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Instructions for Installing Torch-Down Roofing

John Landers

Torch-down roofing has been used in the commercial roofing industry since the 1970s and more recently in residential applications. Often referred to as modified-bitumen roofing, torch-down roofing is mostly used on flat roofs. The process is not very difficult and takes less time to install than conventional roofing systems, such as built-up tar and gravel roofing.

The modified-bitumen membrane is a polymer-based bitumen (asphalt) that is strengthens with fabrics, such as fiberglass or polyester or both. The material creates very resistant and durable roofing that can last from 15 to 20 years.

Installation Guidelines

Building with a torch down roof

For re-roofing projects, find out what the local building codes are for installing a new roof over existing roofs. Some regulations will not permit new installations over more than two layers of roofing.

Inspect the surface of the roof and make sure that it is structurally sound. The roof also must be free of sharp objects and clean of any debris. Install the roofing on a smooth surface, which requires you to cut out blisters in the existing roofing and fill to even out the surface. Secure flashing along the edges of the roof. Apply primer on the metal so that the roofing material adheres to the flashing.

A three-ply roofing system will give the roof the longest life span. Begin by attaching a fiberglass base sheet to the surface of the roof. Use a 43-pound felt for the base sheet and secure the sheet in place with cap nails placed at fou- to six-inch intervals.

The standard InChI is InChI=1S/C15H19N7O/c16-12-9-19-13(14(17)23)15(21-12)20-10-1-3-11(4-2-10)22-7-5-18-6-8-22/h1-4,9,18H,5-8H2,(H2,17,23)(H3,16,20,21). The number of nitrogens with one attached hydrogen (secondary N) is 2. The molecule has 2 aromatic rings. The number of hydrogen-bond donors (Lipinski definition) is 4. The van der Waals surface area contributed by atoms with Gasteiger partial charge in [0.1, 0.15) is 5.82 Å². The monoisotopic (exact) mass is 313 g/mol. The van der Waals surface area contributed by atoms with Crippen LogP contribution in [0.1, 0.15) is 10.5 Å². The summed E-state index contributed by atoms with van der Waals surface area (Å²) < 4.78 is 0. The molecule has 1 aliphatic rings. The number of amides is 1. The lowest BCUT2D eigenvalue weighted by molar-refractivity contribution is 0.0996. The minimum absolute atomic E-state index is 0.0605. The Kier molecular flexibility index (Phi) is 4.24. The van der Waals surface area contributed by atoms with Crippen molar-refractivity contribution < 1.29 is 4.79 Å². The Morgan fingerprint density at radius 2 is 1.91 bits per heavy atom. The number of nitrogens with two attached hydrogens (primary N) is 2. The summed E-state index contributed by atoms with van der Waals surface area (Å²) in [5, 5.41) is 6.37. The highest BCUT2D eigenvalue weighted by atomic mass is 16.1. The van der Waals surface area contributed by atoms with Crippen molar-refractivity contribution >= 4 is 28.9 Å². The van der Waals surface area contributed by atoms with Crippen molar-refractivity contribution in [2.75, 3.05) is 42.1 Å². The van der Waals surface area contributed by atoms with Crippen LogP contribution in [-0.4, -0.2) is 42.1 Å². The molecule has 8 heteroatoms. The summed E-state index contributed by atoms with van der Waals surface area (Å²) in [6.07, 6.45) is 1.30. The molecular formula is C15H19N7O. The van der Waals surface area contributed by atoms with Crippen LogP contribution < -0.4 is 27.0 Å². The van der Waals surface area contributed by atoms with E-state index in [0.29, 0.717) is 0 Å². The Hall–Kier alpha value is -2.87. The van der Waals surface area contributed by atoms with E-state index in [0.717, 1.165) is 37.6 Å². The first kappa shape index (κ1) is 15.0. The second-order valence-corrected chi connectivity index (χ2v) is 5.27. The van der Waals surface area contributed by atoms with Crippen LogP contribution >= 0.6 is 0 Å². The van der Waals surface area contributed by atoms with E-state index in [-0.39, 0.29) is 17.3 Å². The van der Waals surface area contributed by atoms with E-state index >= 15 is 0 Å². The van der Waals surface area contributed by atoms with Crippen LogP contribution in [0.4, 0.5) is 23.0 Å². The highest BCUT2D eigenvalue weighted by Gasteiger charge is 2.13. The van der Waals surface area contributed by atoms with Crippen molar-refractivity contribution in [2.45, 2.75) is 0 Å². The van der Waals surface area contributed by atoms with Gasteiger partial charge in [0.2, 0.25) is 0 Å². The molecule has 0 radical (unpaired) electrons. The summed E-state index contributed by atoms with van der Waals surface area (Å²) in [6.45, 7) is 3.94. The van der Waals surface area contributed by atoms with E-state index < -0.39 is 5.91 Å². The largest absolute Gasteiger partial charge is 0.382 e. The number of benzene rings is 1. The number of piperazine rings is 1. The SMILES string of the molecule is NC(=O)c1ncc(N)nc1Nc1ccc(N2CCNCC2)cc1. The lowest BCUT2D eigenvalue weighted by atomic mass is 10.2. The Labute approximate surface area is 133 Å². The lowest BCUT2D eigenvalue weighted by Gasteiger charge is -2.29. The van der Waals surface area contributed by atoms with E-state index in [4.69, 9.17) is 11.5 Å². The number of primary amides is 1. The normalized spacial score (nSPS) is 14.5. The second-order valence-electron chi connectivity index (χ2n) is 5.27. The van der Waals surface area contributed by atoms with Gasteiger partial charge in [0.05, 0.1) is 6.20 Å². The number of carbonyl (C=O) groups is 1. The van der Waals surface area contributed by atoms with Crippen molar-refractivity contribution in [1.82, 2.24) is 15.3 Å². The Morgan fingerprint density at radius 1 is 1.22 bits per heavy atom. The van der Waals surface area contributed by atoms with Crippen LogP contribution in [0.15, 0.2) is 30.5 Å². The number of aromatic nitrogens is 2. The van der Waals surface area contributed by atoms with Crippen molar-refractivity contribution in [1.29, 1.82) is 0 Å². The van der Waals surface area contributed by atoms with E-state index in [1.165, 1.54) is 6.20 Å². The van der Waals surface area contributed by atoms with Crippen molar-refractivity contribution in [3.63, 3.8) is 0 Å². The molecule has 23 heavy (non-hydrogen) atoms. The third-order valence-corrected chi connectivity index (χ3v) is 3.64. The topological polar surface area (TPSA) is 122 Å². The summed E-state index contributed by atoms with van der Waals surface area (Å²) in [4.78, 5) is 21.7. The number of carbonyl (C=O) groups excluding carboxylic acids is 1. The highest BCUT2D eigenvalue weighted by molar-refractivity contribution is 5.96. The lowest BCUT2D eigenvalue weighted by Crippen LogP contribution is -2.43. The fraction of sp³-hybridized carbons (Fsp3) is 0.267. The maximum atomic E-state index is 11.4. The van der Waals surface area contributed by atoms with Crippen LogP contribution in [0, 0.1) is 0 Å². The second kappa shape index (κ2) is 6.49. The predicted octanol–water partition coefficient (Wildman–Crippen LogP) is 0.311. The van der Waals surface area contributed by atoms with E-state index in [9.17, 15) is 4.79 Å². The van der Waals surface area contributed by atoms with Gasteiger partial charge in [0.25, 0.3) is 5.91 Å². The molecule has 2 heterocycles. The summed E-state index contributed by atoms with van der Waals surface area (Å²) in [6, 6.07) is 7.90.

Install the first row of membrane at the low end of the roof. Place the membrane parallel to the slope of the roof. Extend the membrane three inches over the edges. Cut the membrane even with the roof line at the end of the installation process. Pull the sheet tight to remove rumples and wrinkles from the material. Roll the sheet back half way back. Keep the roll tight and maintain the alignment so that the sheet can be rolled back into position as it is heated.

The torch must be positioned about a foot in the front of the roof and between the membrane and the base sheet. Use an "L-shaped" movement of the torch across the material. As the bitumen or asphalt becomes liquefied, push the membrane forward with your foot and allow the membrane to bond with the fiberglass base sheet.

At the ends of the membrane sheets, use a tool to raise the material and apply heat to melt the bitumen. Press the material in place with your foot. If you need to install another sheet of membrane to complete a row, overlap the sheets about six inches. Lap the next row over the bottom sheet about three inches.

Apply an eight-inch wide strip of roofing over metal flashing. If the roof has a ridge, install modified bitumen sheets on both sides of the crest and then overlap both sheets with a single sheet.

Repeat the process for the third layer of a three-ply roofing system.